• In the case of a grid (and in left to right languages), the top left item is considered the first and should therefore be focussed.
  • As is the case within S60, an exception to the above placement rule should be made if returning ‘Back’ from a view that is lower in the content hierarchy. In this case, the focus is placed on the item that spawned the lower view.


15-list-focus.jpg


Figure: The first item within the list has focus.


16-indirect-back.jpg


Figure: While it is customary to pre-focus the first item in the list, an exception is made when the list is reached while travelling a ‘Back’ through the list hierarchy.


Direct manipulation

  • When a view is loaded, there should be no pre-focussed item.
  • A visual indicator of focus should be triggered as the user selects (i.e. presses) an object or control.
  • This focused state typically only remains visible for 1-2 seconds as the system prepares to respond to the action i.e. launch an application, open a folder to reveal its contents or reveal an object’s detail view.


17-direct-manipulation-example.jpg


Figure: The focus highlight appears just long enough to confirm to the user that the intended item has been selected.


S60 5th Edition touch UI

S60 touch pre-focuses the topmost item in most vertical list views (including the Options menu). This has no immediate effect, as additional actions are required to actually interact with the list items. In S60 5th Edition, users can interact with focussed list items in the following ways:

  • Apply a command to this list item via the options menu.
  • Tap a second time to open or in some way activate the list item (i.e. press to focus then press to drill down further.)
  • Tap a second time and hold to execute a ‘long-press’. This opens a contextual menu including options specific to the item.

See Touch Strategies within the Forum Nokia Design and User Experience Library for more information about these custom S60 5th Edition touch interactions.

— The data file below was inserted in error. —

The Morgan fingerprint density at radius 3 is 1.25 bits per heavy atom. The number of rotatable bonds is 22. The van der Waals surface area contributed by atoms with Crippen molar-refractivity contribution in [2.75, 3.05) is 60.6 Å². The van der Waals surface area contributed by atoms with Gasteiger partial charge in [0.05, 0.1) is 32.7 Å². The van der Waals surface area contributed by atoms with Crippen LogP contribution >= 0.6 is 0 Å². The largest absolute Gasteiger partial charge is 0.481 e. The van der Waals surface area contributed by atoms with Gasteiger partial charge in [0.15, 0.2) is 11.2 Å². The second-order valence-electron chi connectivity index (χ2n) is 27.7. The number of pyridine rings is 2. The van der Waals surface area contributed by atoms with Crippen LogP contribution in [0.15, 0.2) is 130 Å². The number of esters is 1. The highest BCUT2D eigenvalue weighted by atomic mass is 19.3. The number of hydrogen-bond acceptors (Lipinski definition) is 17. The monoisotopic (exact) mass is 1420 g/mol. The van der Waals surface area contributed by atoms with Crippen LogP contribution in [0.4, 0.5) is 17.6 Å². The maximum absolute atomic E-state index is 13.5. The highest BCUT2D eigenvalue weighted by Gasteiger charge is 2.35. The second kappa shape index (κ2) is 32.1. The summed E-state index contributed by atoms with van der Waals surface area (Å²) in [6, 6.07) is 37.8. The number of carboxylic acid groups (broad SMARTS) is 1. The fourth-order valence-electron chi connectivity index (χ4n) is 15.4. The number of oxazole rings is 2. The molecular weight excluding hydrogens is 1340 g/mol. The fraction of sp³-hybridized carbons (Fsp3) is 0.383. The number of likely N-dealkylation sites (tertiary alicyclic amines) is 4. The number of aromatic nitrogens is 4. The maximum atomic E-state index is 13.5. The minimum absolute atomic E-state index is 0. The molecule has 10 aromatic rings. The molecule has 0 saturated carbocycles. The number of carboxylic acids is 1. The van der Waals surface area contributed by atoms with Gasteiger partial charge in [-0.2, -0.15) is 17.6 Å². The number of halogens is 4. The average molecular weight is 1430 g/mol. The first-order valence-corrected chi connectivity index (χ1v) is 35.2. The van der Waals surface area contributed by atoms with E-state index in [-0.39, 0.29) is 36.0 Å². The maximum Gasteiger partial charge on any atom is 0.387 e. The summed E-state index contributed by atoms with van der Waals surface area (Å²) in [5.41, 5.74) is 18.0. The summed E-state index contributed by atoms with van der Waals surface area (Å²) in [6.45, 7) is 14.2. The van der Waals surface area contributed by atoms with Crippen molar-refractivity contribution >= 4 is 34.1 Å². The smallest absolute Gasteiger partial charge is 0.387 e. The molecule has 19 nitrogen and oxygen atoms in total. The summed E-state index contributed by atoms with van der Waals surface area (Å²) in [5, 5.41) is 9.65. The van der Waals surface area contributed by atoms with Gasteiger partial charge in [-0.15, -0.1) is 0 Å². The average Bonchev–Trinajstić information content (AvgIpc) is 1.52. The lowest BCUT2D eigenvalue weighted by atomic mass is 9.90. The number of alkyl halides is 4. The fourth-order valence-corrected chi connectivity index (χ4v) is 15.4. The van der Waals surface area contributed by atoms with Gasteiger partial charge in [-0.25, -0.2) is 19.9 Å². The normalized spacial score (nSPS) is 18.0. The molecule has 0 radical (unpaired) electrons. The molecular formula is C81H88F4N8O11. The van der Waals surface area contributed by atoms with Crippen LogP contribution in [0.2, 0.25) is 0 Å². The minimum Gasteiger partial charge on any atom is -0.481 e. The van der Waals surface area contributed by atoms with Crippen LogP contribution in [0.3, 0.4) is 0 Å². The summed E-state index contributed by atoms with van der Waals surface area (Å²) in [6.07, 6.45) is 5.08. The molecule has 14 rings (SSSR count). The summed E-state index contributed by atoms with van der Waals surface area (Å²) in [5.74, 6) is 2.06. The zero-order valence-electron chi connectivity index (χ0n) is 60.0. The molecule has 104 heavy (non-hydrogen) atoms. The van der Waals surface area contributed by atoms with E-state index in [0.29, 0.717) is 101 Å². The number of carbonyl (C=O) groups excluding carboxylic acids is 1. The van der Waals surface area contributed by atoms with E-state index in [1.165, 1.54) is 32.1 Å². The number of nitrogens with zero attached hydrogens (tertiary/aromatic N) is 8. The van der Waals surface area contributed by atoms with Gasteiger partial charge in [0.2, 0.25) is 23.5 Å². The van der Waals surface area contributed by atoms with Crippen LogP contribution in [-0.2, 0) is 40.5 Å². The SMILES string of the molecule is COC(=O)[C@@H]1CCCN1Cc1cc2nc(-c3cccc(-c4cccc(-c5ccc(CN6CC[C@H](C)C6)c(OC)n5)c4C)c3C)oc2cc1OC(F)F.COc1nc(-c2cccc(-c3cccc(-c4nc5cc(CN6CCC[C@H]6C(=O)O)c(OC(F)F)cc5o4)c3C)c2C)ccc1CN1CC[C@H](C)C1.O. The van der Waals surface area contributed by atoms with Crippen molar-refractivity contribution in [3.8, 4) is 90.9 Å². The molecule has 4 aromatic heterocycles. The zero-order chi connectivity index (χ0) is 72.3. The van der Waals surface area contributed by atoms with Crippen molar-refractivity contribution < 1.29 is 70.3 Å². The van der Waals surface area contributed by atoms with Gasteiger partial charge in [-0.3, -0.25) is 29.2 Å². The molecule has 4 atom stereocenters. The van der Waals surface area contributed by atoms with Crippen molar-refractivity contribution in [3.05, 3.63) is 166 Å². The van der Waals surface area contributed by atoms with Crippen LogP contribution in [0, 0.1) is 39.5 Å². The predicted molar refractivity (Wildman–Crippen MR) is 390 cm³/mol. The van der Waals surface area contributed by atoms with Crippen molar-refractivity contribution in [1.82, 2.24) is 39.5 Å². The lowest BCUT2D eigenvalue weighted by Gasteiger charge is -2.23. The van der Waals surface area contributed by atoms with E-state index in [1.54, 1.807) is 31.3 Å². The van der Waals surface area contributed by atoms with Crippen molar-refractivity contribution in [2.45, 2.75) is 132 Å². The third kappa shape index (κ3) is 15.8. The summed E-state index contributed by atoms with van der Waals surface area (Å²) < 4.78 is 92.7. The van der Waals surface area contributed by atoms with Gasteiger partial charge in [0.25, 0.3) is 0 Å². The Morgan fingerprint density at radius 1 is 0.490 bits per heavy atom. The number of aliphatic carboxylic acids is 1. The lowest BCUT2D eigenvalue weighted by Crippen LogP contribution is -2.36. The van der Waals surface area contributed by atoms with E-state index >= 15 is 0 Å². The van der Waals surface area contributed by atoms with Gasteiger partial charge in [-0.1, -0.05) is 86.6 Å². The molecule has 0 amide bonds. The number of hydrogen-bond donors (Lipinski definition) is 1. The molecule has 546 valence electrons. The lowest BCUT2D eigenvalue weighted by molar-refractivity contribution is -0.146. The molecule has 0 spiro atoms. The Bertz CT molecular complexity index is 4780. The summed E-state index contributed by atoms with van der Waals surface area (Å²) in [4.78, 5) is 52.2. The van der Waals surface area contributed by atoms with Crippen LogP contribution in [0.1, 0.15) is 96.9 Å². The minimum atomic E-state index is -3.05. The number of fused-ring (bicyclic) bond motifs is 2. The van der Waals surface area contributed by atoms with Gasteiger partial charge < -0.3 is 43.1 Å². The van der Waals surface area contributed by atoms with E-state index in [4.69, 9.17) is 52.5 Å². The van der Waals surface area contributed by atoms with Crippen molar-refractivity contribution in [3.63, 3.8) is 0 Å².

18-direct-exception.jpg


Figure: In most lists within S60 5th Edition, the first item is focused (as it would have been on an indirect manipulation device).


Exceptions

There are exceptions to the customary direct and indirect manipulation approaches described above:

a. Default states

‘Default’ states or views may permanently be highlighted and therefore appear focussed. This will be most common on the mobile web where a highlight may permanently indicate the ‘section’ you are in. This provides wayfinding rather than focus.


12-wayfinding-highlight.jpg


Figure: The BBC Electric Proms web site permanently highlights the date and location. A third highlight is then created as the user navigates within the view and focuses on links or controls.

b. Tabs or panes

Tabs or carousel panes may provide a second point of focus within the view.


13-indirect-manipulation.jpg


Figure: The ‘Inbox’ tab and first list item both have focus. Clicking Up or Down allows navigation throughout the list while Left and Right are permanently mapped to navigation between the tabs themselves.

c. Platform specific

Exceptions can also occur due to differences in interaction models within platforms or technologies on the device itself. Take for example the S60 browser. While most S60 devices use an indirect manipulation model within the operating system, the browser has adopted a approach that simulates direct manipulation through the use of an on-screen ‘cursor’.

The Web Runtime (WRT) widget platform is also built using the S60 browser, however WRT offers three distinct interaction models:

  • Cursor navigation.
  • Tab navigation.
  • Customised navigation.

The approach to indicating focus should therefore vary based on the widget’s chosen interaction model.

Design Tips

  • Focus is most often indicated through changes in size or colour.
  • Changes in size are most appropriate when focussing icons or thumbnails as varying text size can be disruptive to the overall balance of the view. Note as well that a fine balance is required when varying size on focus. A slight change may be too subtle for many users to notice while a large change may be too disruptive to the layout.
  • Creating a clear contrast between focussed an unfocussed items is crucial on mobile as the user may merely be glancing at the device while engaged in another task. The focussed item should be immediately obvious so that the user can proceed with the task.